Running Up MySQL export using Docker: A How-To Guide by@cveasey

Running Up MySQL export using Docker: A How-To Guide

How to get a MySQL database running locally, and then how to import your backup. I’ll be using docker as I believe it is the most convenient and OS agnostic method. This will run up an instance containing two containers, one with MariaDB and one with.phpmyadmin**. You don’t need the **phpmy admin**, but without being condescending I figured a. GUI might be helpful for most people. However if you’re sitting on 15 years worth of data like I was with a big fat 800MB+ database file you might encounter some issues.
image
Clint Veasey HackerNoon profile picture

Clint Veasey

From stacking tents for the airforce to working as a full stack developer.

instagram social iconyoutube social iconfacebook social icongithub social icon

Imagine the scenario (or not) that you’ve got an old backup of a site sitting around. Code, imagery, and database exports. Now a colleague just wants to check an old order on that - now depreciated - system.


I’ll attempt to briefly explain how to get a MySQL database running locally, and then how to import your backup.

Run Up Local Database Server

I’ll be using docker as I believe it is the most convenient and OS-agnostic method.


Download docker from the official website:

https://www.docker.com


Once that is installed and running. Create a file (I’d suggest next to where you keep your MySQL backups) called docker-compose.yml.


Paste the following in:


version: '3.1'

services:
  db:
    image: mariadb:10.3
    restart: always
    environment:
      MYSQL_ROOT_PASSWORD: notSecureChangeMe

  phpmyadmin:
    image: phpmyadmin
    restart: always
    ports:
      - 8080:80


This will run up an instance containing two containers, one with MariaDB and the other PHPMyAdmin. You don’t need the PHPMyAdmin, but without being condescending I figured a GUI might be helpful for most people especially if you’re googling how to run up a MySQL backup!


Navigate to the directory of docker-compose.yml and run the command:

docker-compose up -d


After a few minutes your new docker instance should be running and accessible when you visit:

http://localhost:8080

Import Backup via PHPMyAdmin

From within PHPMyAdmin accessible via https://localhost:8080 by default you can use the GUI to import your backup.


image

Import a big file via PHPMyAdmin

The above will work for 90% of you, and hobbyists. However, if you’re sitting on 15 years worth of data like I was with a big fat 800MB+ MySQL file you might encounter some issues.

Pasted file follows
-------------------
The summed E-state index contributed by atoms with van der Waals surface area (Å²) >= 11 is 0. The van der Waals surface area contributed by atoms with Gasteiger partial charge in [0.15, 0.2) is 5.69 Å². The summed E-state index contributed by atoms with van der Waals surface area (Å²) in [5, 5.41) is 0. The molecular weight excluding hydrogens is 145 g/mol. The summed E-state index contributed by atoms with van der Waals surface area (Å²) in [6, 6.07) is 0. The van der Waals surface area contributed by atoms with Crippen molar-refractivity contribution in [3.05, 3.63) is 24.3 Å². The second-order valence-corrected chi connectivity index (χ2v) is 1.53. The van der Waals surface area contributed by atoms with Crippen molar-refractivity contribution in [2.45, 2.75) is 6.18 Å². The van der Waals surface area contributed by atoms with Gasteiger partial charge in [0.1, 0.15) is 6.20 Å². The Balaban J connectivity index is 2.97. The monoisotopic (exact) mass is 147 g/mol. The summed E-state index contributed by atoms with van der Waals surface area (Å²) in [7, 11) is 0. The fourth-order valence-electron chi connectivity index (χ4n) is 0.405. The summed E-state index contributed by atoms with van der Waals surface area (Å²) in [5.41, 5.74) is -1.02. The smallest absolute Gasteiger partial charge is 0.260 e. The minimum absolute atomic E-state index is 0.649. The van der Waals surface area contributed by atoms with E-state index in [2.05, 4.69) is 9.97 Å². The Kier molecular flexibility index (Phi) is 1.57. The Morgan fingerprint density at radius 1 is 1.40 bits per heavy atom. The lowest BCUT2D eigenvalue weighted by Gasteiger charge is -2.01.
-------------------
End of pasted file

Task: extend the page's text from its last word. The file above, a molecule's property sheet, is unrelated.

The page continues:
So in a nutshell we are going to increase the PHP timeout and max file upload limit of your local containers.


See below for a revised


version: '3.1'

services:
  db:
    image: mariadb:10.3
    restart: always

    volumes:    
    - /path/to/backupfiles/mysqlconf:/etc/mysql

    environment:
      MYSQL_ROOT_PASSWORD: notSecureChangeMe

  phpmyadmin:
    image: phpmyadmin
    restart: always
    ports:
      - 8080:80
    environment:
      UPLOAD_LIMIT: 1G


Within that same directory, I also create a directory called mysqlconf containing the file my.cnf.


Paste the below into my.cnf:


[mysqld]
max_allowed_packet = 1G
innodb_log_file_size = 2G
innodb_log_buffer_size = 512M
innodb_strict_mode = 0    
innodb_file_per_table=1
innodb_file_format = Barracuda


Import Backup directly from Command Line

If PHPMyAdmin is not playing then you can bypass it entirely and import via the command line.


Note: this is why I share a volume with the Host OS with the Docker Container above.


Access the cmd line of your docker container (the one running MariaDB, not PHPmyadmin) and import the file manually.


A GIST is available :

Conclusion & Summary


  1. Install Docker
  2. Run up containers using docker-compose.yml
  3. Import File - either via phpMyAdmin or Manually


I hope that explains things clearly.


If not, get in touch and I can amend the article.


I am serious. If you’re stuck or frustrated, I’d much prefer you to bother me than spend another X amount of house banging your head against your desk.



Here is my Labrador with eyebrows drawn on for some levity after that dry article.


image

react to story with heart
react to story with light
react to story with boat
react to story with money
L O A D I N G
. . . comments & more!